If someone were to ask you the difference between i.e. vs e.g., what would you tell them? Like many people, do you think they’re more or less the same thing? Interchangeable even? You may be surprised to learn that there is actually an important difference.

i.e. vs e.g.: What’s the Difference?


How Are They Different?

So what is the difference between i.e. and e.g.? They are actually both abbreviations of Latin phrases. E.g. is an abbreviation of "exempli gratia", meaning "for example". You would use this expression when you aren’t providing a complete list but offering a few examples. I.e., on the other hand, is an abbreviation of the Latin "id est", which means "that is". You would use i.e. when you want to give a further explanation of a statement you’ve made.


Why Confusing?

It’s easy to see how people could get the two expressions confused—after all, how many of us today are familiar with ancient Latin? However, with a proper understanding of what the two expressions mean, it’s actually quite easy to correctly decide on whether you should use i.e. or e.g.

A simple way to recall how to use e.g. is to remember that it’s used to list "examples" ("e.g." and "example" both start with "e"). I.e. can be a bit more difficult to remember, but grammar website Grammarist.com recommends making “a mental connection between i.e. and the two-letter ‘i’ words ‘is’ and ‘in’ in ‘that is’ and ‘in other words’.”

i.e. vs e.g: How to Use Them Correctly

It is all well and good being able to give a grammatically correct description of i.e. vs e.g., but, would you now be confident in using them correctly? The easiest way to become familiar with the correct usage is to consider some examples of correct and incorrect practice.

How to Use "i.e." Correctly

Remember that ‘"i.e." basically means "that is", or "in other words", so you use it to make sure your reader clearly understands your previous statement.

Examples of correct usage:

  • It happened in May, i.e., four months ago. (You would use ‘i.e.’ because you are providing clarification on a previous statement.)

  • The city tourist tax is included in the hotel booking, i.e., you don’t have to pay any additional fees on arrival. (Once again, you are providing an explanation, so "i.e.“ should be used).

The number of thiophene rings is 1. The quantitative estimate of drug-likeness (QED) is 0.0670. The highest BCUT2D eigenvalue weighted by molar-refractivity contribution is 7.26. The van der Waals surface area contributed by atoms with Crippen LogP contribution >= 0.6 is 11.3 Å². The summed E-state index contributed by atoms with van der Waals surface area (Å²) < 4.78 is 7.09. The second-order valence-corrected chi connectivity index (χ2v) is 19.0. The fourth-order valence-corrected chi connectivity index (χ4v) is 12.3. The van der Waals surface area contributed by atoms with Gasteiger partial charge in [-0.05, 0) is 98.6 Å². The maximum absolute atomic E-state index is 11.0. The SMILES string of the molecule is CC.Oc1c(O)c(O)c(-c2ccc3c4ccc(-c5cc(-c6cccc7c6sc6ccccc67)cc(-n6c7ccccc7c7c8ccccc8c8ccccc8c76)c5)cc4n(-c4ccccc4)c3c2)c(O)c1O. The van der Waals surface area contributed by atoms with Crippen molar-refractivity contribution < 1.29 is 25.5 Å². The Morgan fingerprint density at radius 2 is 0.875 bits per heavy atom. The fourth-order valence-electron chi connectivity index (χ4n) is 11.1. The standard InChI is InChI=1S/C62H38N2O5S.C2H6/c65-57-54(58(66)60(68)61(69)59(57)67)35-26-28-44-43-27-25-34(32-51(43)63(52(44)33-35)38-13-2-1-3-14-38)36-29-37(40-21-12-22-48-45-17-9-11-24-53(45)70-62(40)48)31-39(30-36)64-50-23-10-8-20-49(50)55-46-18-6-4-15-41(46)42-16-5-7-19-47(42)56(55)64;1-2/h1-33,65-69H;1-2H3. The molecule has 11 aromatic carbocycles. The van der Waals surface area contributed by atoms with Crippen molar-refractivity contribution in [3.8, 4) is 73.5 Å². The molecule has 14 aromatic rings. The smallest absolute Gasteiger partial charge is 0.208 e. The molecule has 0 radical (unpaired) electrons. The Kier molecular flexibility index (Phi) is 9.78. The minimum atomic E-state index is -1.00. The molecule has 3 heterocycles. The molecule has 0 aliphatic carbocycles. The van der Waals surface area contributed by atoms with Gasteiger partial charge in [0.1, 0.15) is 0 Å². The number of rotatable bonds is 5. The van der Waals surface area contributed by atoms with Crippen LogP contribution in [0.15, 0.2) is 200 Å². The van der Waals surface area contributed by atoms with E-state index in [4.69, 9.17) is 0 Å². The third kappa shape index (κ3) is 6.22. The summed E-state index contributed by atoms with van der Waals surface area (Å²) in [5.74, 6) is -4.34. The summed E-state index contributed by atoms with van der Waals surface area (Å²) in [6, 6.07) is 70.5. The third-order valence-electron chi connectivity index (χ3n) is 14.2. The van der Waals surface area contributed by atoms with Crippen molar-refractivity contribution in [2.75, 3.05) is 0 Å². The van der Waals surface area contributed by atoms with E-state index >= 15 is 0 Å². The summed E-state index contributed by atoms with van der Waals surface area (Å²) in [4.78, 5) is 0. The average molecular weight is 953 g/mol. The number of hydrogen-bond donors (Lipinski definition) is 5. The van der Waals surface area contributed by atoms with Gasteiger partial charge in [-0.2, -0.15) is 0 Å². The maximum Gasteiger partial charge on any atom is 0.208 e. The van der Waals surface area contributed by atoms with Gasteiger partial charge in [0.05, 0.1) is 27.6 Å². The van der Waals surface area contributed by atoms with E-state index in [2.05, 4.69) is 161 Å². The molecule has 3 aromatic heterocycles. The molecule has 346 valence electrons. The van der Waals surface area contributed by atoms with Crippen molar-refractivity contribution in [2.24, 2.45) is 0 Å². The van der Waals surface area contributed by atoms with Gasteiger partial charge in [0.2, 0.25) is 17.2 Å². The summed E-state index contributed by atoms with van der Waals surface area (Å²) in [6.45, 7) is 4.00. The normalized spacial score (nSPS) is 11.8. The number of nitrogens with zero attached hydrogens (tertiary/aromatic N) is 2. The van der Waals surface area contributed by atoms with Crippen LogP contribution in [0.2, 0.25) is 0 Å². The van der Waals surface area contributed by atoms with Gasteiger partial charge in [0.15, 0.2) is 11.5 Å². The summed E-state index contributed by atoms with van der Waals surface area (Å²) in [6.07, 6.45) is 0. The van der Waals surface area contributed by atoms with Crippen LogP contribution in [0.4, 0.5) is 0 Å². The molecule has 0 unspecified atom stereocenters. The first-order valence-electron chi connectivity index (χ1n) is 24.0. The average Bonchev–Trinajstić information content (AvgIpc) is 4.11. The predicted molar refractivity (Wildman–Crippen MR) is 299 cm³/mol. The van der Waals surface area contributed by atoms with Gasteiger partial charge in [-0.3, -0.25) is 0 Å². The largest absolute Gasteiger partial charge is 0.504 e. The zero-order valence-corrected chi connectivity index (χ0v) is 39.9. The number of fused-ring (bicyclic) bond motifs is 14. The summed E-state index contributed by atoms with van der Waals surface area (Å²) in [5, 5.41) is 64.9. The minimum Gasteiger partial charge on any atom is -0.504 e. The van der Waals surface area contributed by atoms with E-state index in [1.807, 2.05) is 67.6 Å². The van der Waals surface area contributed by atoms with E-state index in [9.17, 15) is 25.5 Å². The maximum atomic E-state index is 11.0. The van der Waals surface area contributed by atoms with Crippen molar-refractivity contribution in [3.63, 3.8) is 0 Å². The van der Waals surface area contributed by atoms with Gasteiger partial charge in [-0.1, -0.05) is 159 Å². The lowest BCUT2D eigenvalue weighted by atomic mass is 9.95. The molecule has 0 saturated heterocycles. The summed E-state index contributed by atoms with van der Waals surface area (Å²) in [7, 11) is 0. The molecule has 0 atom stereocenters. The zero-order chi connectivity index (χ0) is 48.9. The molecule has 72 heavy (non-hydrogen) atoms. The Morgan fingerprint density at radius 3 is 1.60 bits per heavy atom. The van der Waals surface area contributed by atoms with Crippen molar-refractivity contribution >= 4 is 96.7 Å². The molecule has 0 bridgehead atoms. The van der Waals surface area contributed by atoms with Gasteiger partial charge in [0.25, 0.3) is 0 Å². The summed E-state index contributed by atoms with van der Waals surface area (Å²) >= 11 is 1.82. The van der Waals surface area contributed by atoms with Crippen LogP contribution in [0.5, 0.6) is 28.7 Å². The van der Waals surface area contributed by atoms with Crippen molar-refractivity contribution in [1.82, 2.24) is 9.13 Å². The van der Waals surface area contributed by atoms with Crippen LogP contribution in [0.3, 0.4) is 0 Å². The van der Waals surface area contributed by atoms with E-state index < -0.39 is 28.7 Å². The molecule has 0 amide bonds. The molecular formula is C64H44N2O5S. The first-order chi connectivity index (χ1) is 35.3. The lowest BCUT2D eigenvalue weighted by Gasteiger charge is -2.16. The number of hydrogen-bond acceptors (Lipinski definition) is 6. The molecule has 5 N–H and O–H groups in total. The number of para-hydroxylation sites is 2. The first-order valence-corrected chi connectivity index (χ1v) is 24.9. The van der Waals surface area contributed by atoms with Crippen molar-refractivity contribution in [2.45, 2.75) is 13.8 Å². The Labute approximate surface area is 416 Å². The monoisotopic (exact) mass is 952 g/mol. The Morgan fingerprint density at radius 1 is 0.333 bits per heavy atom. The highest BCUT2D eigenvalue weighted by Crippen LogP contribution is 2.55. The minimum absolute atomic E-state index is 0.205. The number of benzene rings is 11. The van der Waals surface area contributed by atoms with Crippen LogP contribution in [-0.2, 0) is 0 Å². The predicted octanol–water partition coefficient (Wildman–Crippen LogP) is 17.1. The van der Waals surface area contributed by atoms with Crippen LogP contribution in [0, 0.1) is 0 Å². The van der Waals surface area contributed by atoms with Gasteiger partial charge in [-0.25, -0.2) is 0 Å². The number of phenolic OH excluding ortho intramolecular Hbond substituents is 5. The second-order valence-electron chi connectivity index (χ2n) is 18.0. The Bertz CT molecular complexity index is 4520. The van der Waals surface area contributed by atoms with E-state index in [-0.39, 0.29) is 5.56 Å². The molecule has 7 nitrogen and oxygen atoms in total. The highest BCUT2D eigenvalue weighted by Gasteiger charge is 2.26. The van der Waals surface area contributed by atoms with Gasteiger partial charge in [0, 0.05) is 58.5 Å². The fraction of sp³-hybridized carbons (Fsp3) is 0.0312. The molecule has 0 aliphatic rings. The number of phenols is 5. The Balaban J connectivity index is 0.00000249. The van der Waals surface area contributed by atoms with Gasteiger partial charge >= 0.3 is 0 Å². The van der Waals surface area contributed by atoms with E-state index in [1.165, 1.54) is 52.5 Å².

Examples of incorrect usage:

  • My mother is terrified of all kinds of insects, i.e., ants, beetles, praying mantises, etc. (This is an incorrect usage of "i.e." because you aren’t attempting to clarify your previous statement, you are trying to give examples of different insect types.)

  • In many third world countries, it can be dangerous for tourists to drink water from the tap, i.e., Thailand, Peru or Chile. (As stated above, you are trying to provide a list of examples, so you should be using "e.g." in this sentence, not "i.e.".)


How to Use "e.g." Correctly

Recall that "e.g." is another way of saying "for example", so you use it when you are going to provide the reader with a short list of examples.

Examples of correct usage:

  • Jamie enjoys a wide range of toppings on her ice cream, e.g., sprinkles, chocolate sauce, fruit and nuts. (You are providing examples of what sort of toppings Jamie likes, so you would use "e.g.")

  • Old fashioned nursery rhymes are still often sung by kindergarten children, e.g., "Old Mother Hubbard", "Old McDonald Had a Farm" and "Ring-A-Ring-A-Rosies". (Once again, you would use "e.g." as you are listing examples relating to your previous statement.)

Examples of incorrect usage:

  • The festival will be taking place in 3 months’ time, e.g., in February 2015. (This is an incorrect usage of ”e.g.“ – you aren’t giving a list of examples, you are expounding a previous point.)

  • The actor was expecting the hotel to provide him with the "star treatment", e.g., preferential treatment. (As in the incorrect example above, you are not providing a list of examples as to what constitutes star treatment, so you would use "i.e." to explain what you mean by "star treatment".


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